May 28, 2020

Energy 101: The Wonders of Water

Hydropower is the most abundant energy source in the Northwest. It’s also reliable and renewable, thanks to the benefits and predictability of our planet and the path that water takes as it is “recycling” itself over and over. 

The water that drives the Northwest’s hydroelectric generators comes from rain and snow further upstream that falls within the Columbia River Basin – a vast area that begins in the Rocky Mountains of British Columbia and flows down through most of Washington, Oregon, Idaho and western Montana.  After passing through turbines, the water continues to flow downstream, unchanged, before it’s eventually recycled.
Hydropower operators monitor the snowpack, temperature, precipitation, storms and droughts daily, as well as wind and solar energy outputs. This information helps them plan for near and long-term energy availability for the Northwest.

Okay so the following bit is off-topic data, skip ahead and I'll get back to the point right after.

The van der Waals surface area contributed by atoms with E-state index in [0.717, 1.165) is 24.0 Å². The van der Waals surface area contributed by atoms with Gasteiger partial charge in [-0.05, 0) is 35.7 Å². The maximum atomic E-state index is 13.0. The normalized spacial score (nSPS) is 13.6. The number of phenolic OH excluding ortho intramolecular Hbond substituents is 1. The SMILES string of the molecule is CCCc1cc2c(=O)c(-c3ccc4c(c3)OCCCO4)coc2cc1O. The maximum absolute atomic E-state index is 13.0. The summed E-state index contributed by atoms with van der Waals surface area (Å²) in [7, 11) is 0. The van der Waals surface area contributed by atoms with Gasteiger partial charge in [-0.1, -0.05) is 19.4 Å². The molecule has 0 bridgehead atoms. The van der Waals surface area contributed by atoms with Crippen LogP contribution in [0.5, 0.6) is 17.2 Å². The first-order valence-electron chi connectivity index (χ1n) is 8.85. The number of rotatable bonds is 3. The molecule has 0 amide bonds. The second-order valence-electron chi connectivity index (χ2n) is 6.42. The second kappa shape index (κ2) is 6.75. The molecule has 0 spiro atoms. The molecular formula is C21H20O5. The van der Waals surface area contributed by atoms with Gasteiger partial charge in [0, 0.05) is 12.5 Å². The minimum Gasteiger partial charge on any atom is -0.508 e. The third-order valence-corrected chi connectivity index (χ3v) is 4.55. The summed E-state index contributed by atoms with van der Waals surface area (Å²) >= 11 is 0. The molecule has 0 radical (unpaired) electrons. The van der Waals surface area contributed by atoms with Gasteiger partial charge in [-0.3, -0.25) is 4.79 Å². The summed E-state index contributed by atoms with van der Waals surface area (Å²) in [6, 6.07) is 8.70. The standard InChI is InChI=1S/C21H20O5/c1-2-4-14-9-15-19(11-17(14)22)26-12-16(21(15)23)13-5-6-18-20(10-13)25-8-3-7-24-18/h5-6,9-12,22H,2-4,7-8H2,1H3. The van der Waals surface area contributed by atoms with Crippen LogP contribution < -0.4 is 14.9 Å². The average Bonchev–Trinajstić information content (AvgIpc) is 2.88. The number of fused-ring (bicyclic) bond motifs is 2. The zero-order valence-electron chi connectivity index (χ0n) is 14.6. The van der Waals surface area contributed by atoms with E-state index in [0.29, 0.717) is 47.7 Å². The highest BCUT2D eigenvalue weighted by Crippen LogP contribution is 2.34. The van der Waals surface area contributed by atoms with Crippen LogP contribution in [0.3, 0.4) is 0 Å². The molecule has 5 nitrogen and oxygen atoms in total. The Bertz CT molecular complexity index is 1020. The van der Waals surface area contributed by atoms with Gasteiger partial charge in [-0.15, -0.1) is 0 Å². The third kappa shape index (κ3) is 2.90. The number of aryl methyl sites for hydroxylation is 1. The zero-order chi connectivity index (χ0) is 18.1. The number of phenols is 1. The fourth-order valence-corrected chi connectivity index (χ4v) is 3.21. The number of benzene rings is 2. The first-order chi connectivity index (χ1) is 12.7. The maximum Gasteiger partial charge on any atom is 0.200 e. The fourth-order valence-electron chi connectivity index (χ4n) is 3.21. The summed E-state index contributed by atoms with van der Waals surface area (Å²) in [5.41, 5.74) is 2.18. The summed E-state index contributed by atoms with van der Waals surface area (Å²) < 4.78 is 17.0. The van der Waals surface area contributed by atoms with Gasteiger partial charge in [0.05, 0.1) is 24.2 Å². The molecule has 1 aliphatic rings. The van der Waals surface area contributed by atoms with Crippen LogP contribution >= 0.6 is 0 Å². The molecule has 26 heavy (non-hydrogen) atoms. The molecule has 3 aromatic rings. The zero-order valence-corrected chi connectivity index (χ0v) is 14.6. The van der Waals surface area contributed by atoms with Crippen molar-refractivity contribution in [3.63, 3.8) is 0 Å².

Monitoring snowpack and the streamflow is no small feat; the amount and timing can vary significantly year-to-year and requires the collaboration of multiple agencies and teams.  We are thankful for an abundant supply of water to provide hydroelectric power throughout the year and meet our energy demands. 

For more on how water is leading the charge for the Northwest to realize its clean energy potential go to